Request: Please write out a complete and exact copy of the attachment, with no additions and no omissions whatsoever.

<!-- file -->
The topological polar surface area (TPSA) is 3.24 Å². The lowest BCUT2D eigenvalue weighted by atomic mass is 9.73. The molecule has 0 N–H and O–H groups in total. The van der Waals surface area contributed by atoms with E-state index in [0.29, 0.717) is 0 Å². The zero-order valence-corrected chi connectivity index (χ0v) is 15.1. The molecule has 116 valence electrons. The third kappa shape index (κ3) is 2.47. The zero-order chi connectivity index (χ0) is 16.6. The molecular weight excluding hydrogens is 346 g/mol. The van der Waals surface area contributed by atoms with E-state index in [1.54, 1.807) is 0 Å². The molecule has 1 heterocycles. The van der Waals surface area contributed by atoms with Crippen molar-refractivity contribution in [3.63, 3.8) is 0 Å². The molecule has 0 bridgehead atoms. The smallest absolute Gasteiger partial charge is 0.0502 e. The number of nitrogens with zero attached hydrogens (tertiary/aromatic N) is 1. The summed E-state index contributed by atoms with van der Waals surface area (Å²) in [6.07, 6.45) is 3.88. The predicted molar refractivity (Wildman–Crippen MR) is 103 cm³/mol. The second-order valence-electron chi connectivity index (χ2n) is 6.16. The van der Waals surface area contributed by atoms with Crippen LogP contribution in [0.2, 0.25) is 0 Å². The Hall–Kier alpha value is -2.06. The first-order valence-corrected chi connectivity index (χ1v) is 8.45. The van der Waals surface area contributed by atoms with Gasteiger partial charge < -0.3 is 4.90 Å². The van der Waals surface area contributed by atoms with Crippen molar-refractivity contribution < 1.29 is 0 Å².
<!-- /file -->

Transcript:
The topological polar surface area (TPSA) is 3.24 Å². The lowest BCUT2D eigenvalue weighted by atomic mass is 9.73. The molecule has 0 N–H and O–H groups in total. The van der Waals surface area contributed by atoms with E-state index in [0.29, 0.717) is 0 Å². The zero-order valence-corrected chi connectivity index (χ0v) is 15.1. The molecule has 116 valence electrons. The third kappa shape index (κ3) is 2.47. The zero-order chi connectivity index (χ0) is 16.6. The molecular weight excluding hydrogens is 346 g/mol. The van der Waals surface area contributed by atoms with E-state index in [1.54, 1.807) is 0 Å². The molecule has 1 heterocycles. The van der Waals surface area contributed by atoms with Crippen molar-refractivity contribution in [3.63, 3.8) is 0 Å². The molecule has 0 bridgehead atoms. The smallest absolute Gasteiger partial charge is 0.0502 e. The number of nitrogens with zero attached hydrogens (tertiary/aromatic N) is 1. The summed E-state index contributed by atoms with van der Waals surface area (Å²) in [6.07, 6.45) is 3.88. The predicted molar refractivity (Wildman–Crippen MR) is 103 cm³/mol. The second-order valence-electron chi connectivity index (χ2n) is 6.16. The van der Waals surface area contributed by atoms with Crippen LogP contribution in [0.2, 0.25) is 0 Å². The Hall–Kier alpha value is -2.06. The first-order valence-corrected chi connectivity index (χ1v) is 8.45. The van der Waals surface area contributed by atoms with Gasteiger partial charge < -0.3 is 4.90 Å². The van der Waals surface area contributed by atoms with Crippen molar-refractivity contribution < 1.29 is 0 Å².